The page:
Today: Gretchen Hansen, an assistant professor of fisheries ecology at the University of Minnesota. Hansen is a former research scientist in the Department of Natural Resources in both Minnesota and Wisconsin. Her research focuses on the effects of climate change and invasive species on fish, food webs and ecosystems.
I am planning a new course at the University of Minnesota focused on critical thinking and skepticism as tools to create better scientists and better citizens. To prepare for this course, I am delving into a number of fascinating books, including the “Skeptics’ Guide to the Universe” by Steven Novella, “Thinking, Fast and Slow” by Daniel Kahneman, and “The Demon Haunted World: Science as a Candle in the Dark” by Carl Sagan. These books and others like them provide a sobering reminder that everyone has blind spots and biases, no matter how objective we might think we are.
Still, we do have tools for gathering and assessing evidence, and science is among the most important of these tools. I love how these books bring together lessons from psychology, neurology, anthropology, evolutionary biology and statistics to help us all become better thinkers and decisionmakers.
I use Twitter professionally to learn about new science, methods and movements within the science world. When I started using Twitter I thought it would be a good way to learn about new scientific (peer-reviewed) publications in order to stay on top of the latest research on climate change, freshwater science and ecology. That has proved to be true, but I have also learned a lot of even more valuable things through science Twitter.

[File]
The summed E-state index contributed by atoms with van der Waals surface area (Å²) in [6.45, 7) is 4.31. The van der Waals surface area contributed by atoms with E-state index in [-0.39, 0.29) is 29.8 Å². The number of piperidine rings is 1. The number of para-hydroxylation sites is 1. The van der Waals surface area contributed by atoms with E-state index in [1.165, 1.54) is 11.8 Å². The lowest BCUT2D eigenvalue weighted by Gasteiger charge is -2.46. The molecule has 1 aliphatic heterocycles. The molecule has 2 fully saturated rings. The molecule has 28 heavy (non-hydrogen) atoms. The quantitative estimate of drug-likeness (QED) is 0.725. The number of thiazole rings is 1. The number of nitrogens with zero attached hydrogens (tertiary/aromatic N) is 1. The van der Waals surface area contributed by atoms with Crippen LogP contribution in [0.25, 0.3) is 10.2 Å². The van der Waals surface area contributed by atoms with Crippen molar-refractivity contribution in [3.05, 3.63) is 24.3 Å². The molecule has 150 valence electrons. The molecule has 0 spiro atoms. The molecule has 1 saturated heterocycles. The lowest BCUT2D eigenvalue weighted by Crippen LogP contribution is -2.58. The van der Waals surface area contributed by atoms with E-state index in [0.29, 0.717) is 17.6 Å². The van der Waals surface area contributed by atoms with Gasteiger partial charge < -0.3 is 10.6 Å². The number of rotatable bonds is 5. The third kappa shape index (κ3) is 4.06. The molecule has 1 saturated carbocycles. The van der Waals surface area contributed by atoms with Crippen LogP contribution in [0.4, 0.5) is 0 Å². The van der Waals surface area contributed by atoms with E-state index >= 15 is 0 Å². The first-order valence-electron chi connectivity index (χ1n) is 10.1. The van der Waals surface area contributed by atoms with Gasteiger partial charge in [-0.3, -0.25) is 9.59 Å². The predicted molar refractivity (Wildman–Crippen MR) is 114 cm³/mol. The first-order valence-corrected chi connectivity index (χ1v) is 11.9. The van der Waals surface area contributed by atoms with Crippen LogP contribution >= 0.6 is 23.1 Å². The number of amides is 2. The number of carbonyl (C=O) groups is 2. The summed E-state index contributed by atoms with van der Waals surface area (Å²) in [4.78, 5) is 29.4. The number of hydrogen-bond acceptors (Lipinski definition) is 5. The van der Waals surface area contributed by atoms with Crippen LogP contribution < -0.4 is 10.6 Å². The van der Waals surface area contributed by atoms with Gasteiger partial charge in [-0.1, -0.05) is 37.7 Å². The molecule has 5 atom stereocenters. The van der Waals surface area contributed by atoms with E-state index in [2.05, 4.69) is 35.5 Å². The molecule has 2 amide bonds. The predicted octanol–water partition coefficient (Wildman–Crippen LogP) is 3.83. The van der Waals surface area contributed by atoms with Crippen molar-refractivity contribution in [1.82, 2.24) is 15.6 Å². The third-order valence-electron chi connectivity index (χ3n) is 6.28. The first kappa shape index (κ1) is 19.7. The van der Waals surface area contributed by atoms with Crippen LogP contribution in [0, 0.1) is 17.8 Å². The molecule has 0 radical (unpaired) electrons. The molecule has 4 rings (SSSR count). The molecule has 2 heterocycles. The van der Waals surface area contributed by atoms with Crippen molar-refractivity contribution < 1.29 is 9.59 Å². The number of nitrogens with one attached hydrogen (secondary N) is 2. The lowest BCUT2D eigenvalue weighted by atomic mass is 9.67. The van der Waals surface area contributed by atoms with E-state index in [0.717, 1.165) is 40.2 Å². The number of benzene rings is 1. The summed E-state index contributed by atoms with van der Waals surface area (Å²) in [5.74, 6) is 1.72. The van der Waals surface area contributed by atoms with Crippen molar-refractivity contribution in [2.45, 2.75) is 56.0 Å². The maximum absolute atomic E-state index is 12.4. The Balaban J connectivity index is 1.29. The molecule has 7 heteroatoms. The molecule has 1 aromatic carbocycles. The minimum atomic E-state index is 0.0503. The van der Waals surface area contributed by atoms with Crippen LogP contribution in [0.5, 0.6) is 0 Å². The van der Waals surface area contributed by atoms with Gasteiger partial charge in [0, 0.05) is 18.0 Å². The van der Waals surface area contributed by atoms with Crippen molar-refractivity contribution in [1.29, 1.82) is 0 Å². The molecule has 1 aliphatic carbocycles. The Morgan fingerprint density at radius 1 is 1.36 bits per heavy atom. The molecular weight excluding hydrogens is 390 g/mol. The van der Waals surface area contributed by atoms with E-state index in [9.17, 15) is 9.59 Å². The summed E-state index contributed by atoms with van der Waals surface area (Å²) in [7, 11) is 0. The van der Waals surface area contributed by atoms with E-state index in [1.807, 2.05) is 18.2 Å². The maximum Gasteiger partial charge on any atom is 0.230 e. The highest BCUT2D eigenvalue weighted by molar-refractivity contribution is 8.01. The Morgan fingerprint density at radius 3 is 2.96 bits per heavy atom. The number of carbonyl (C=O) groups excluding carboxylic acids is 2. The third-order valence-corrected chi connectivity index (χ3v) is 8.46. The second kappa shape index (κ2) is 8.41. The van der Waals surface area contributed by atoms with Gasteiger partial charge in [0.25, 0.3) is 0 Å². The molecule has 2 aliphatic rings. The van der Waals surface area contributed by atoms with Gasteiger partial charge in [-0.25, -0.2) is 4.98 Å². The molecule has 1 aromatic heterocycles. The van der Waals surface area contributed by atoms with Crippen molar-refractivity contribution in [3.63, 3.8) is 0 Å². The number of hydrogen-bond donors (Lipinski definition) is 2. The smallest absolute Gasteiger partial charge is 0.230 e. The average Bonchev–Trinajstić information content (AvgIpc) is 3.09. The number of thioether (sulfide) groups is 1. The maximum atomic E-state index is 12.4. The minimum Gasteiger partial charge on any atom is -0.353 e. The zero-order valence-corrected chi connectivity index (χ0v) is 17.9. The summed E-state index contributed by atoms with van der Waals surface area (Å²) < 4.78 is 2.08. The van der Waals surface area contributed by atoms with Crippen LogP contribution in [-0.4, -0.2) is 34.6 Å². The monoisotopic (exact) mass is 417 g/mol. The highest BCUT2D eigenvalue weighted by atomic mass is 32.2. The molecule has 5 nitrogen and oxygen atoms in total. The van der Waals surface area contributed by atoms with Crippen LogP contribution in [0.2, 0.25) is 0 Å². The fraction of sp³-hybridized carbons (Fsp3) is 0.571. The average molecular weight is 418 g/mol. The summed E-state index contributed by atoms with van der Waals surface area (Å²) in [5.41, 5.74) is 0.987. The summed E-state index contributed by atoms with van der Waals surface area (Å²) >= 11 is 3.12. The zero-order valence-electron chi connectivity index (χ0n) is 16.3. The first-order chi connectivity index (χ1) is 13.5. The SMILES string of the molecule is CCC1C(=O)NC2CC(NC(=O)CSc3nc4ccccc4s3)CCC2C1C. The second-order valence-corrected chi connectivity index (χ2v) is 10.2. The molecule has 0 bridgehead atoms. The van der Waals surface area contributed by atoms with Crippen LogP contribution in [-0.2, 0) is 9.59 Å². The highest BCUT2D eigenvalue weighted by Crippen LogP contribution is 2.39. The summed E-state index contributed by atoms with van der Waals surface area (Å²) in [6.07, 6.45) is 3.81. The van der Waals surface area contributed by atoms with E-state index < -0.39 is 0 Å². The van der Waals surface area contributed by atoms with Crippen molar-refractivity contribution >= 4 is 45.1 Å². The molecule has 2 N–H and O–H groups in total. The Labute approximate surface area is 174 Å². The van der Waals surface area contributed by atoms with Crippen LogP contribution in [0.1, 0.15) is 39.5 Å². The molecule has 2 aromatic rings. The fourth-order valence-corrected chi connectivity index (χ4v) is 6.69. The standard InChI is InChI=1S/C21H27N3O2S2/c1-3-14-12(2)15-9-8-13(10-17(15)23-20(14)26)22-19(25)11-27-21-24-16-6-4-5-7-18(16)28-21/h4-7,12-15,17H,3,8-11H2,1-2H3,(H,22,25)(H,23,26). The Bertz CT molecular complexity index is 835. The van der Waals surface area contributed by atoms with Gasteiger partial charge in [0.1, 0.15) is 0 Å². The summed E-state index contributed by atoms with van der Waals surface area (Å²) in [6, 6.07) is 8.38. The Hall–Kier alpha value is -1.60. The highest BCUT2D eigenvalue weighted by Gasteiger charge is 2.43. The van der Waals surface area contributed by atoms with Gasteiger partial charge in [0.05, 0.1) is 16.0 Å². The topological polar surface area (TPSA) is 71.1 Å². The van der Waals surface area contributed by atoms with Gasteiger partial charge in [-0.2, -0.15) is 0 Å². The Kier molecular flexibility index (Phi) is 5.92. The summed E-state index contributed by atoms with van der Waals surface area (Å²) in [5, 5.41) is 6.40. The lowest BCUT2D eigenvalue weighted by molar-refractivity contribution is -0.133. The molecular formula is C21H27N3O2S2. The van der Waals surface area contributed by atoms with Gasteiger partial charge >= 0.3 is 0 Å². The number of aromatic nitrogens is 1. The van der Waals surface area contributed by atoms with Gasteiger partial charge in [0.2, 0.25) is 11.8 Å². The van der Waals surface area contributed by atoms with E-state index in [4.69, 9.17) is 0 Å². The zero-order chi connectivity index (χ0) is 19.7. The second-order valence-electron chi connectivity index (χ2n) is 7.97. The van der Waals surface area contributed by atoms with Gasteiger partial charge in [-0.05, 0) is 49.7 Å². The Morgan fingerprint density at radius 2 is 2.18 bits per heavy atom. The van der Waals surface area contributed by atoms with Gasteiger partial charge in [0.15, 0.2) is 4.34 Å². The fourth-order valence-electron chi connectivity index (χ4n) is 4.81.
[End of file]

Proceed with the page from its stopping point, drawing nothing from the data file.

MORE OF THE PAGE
Most importantly for me, there are a number of leaders across multiple scientific disciplines and career stages working hard to create an inclusive and supportive scientific culture. I value these ideas tremendously as I embark on my role as a faculty mentor and adviser.
In preparation for the new course I am developing, I am watching all of the lectures for the course “Calling Bullshit”at the University of Washington (available on YouTube). Biologist Carl Bergstrom and data scientist Jevin West do an entertaining and thorough job of exploring the different ways that data and science can be used to persuade and manipulate people. Importantly, they also provide a number of tools and tricks for “calling bull.”
I am thinking a lot about adaptation and resilience, and what those somewhat vague terms mean for Minnesota’s lakes. In the context of climate change, I am collaborating with others to measure how much warming lakes across the Upper Midwest can absorb and still support coldwater fish habitat. We are also quantifying how protecting or restoring forested watersheds can influence a lake’s capacity to support coldwater fish (that is, how can we adapt watershed land use practices to maintain critical habitat). We hope that by incorporating knowledge of fish habitat, climate change and individual lake characteristics into our research that we will be able to prioritize management actions to the locations where they will be most effective.
I am volunteering to help get out the vote! I am enjoying time outside as the leaves change by biking and running along the beautiful Mississippi, and getting ready to play hockey and continue teaching my daughters how to skate this winter.